Rescuers must have thought Jeremy Taylor was on the sauce when he told them he survived five days trapped in deep snow in the woods.
And it turns out they were right, as the keen American outdoorsman has attributed his ability to fend off hypothermia — and certain death — to swigging spicy taco sauce.
Mr Taylor, whose SUV was stranded in central Oregon snow, said he managed to stay alive by eating packets of taco sauce and starting the engine periodically to warm up, according to Associated Press.
After being rescued on Friday, in response to a friend’s Facebook comment about how he ate three Taco Bell hot sauce packets during his dangerous ordeal, he joked: “Taco Bell fire sauce saves lives!”
Central Oregon has been hammered with snowstorms in recent weeks.
Mr Taylor, 36, is an avid outdoorsman who loves to go off-roading and was last seen getting fuel on February 24 in Sunriver.
He told his rescuers that he and his dog, Ally, became stuck in deep snow on a quiet US forest service road later that same day.
Mr Taylor slept in his vehicle, a Toyota 4Runner, and when he woke Monday, more snow had fallen in the area.
He attempted to hike out, but the snow was too deep, so Mr Taylor and Ally returned to his SUV.
A missing person’s alert was put out for Mr Taylor on Wednesday.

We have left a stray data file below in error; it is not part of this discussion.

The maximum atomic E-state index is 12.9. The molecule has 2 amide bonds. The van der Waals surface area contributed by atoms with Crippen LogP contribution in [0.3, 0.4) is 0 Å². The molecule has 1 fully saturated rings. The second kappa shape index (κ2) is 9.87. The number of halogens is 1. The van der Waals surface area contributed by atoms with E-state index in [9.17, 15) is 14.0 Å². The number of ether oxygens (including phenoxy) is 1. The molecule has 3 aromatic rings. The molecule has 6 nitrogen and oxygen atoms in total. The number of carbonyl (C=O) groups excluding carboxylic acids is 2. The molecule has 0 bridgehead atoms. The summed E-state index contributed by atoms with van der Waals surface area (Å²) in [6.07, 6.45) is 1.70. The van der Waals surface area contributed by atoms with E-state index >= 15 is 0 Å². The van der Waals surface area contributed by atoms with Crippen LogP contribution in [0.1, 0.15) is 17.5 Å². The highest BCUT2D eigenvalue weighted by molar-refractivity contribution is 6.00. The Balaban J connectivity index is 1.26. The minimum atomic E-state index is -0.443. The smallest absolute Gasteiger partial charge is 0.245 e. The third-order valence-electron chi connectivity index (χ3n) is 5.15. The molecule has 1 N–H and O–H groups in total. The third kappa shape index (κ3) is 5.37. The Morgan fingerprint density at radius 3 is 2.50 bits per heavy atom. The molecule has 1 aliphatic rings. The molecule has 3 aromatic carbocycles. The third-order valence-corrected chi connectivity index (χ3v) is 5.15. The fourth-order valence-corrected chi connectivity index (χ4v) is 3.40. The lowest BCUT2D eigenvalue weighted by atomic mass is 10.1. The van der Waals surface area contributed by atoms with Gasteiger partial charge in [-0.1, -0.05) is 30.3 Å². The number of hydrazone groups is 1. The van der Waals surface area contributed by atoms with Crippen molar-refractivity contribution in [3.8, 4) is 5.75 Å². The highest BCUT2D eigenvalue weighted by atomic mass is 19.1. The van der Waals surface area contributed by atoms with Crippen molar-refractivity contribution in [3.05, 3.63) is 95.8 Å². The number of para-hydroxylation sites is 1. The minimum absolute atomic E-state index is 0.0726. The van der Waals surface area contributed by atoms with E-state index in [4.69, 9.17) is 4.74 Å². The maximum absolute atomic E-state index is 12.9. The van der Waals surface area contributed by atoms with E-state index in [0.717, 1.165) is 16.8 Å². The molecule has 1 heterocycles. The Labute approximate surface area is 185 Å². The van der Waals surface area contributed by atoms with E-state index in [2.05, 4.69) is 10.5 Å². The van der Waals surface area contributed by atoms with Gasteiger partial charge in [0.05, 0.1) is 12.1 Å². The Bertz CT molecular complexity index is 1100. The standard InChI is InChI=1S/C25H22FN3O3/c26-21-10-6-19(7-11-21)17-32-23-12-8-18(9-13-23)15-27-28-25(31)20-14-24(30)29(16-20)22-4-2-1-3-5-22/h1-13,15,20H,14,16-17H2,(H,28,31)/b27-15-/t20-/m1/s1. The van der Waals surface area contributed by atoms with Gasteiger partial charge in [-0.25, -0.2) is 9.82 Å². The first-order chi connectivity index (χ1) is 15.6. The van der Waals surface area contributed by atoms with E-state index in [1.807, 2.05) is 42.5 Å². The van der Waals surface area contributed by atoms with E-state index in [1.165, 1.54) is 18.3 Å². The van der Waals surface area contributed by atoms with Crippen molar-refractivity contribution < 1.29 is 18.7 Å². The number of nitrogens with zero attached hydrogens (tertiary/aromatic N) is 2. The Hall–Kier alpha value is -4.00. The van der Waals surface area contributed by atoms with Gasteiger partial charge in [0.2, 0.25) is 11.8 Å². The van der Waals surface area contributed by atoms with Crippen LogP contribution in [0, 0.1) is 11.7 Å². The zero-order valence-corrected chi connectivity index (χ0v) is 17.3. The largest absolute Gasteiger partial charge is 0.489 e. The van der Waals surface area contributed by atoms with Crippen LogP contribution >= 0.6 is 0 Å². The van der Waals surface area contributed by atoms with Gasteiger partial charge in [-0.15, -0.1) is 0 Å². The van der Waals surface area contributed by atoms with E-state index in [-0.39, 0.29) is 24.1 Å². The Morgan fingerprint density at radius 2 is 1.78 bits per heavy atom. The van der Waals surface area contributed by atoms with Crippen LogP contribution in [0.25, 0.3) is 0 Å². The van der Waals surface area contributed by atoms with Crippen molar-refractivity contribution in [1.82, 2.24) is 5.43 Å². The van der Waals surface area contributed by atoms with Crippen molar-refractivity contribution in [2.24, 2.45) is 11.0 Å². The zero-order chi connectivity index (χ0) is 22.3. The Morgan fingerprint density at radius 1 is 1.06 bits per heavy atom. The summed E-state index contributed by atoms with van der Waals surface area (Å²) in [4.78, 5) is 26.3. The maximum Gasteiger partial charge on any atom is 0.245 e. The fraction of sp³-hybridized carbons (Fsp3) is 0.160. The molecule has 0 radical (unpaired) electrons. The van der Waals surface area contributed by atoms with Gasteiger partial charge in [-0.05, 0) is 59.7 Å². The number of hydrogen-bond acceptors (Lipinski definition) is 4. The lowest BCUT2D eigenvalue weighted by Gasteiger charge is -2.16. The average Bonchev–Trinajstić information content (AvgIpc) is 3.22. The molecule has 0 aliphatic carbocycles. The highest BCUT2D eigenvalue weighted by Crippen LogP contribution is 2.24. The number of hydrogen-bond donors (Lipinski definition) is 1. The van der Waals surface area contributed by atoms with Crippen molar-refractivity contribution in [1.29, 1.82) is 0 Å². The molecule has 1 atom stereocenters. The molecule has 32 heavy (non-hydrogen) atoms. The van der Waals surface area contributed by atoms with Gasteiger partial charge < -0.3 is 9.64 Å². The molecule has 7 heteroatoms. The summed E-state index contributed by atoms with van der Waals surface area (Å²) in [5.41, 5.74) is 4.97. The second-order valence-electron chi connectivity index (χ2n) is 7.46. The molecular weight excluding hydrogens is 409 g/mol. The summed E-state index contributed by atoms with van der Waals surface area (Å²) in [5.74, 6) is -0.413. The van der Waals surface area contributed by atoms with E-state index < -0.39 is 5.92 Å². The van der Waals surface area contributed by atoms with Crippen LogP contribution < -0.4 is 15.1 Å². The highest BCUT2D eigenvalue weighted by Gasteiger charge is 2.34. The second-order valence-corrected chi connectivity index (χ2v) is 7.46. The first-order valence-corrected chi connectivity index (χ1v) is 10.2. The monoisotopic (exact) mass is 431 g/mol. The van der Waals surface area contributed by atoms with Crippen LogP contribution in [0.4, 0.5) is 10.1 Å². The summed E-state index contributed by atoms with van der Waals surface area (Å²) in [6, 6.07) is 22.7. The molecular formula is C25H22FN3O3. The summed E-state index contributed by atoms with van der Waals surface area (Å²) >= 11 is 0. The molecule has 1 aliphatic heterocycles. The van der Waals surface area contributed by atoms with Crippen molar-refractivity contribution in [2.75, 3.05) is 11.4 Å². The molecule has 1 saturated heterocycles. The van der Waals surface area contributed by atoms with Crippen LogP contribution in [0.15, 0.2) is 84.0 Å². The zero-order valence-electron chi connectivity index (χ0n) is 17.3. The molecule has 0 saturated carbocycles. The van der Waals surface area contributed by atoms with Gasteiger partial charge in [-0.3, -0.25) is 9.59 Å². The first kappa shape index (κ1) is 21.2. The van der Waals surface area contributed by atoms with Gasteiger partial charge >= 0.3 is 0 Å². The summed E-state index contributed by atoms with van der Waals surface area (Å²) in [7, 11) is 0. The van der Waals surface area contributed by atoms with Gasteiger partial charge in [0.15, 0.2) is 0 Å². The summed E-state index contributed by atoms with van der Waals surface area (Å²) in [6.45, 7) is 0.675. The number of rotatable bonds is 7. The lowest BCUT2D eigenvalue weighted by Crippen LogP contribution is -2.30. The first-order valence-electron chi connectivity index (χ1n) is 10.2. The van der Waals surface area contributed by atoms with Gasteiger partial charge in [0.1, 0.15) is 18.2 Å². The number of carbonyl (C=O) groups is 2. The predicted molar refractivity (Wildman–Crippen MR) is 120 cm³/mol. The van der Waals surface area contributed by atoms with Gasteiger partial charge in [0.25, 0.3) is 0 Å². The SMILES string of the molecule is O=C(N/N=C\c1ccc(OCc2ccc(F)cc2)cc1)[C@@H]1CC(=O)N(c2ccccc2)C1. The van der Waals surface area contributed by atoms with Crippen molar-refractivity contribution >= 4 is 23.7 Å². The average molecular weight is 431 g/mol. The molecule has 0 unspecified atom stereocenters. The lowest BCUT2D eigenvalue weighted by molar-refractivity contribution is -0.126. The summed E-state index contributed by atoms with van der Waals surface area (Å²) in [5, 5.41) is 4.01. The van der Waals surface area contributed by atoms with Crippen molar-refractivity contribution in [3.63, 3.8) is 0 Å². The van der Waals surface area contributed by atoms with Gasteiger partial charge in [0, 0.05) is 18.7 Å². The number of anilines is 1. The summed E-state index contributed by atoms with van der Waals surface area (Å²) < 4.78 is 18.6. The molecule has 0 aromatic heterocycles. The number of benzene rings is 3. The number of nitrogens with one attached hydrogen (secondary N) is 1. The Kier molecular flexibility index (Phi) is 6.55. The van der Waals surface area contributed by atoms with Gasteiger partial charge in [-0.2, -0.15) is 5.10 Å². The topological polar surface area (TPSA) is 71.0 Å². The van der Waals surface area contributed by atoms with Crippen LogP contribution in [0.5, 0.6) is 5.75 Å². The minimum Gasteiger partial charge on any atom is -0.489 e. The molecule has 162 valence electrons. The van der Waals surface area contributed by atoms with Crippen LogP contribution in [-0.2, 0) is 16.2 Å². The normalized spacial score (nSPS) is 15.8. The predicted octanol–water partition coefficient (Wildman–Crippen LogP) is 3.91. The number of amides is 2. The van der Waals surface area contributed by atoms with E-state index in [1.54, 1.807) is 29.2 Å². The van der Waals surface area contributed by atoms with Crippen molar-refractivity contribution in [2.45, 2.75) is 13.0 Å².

Fortunately, a sharp-eyed snowmobiler found the stranded Sunriver man on Friday.
A search and rescue team member rode to Taylor on a large snow tractor, dug out his snow-trapped vehicle and took him out of the woods, said Sergeant William Bailey of the Deschutes County Sheriff’s Office.
Mr Taylor and his dog were both in good health when found, authorities said, but were very hungry.
CNN said that it was unclear how he and his pet got water.
After he was rescued, Mr Taylor posted on Facebook: “Thank you everyone, I’m safe my Ally dog is safe.
“I really appreciate all the help. Got lucky, lets (sic) never do that again. I’ll be in touch with everyone soon.”
AP has tried to contact Mr Taylor for further comment.
This story originally appeared on The Sun and was republished with permission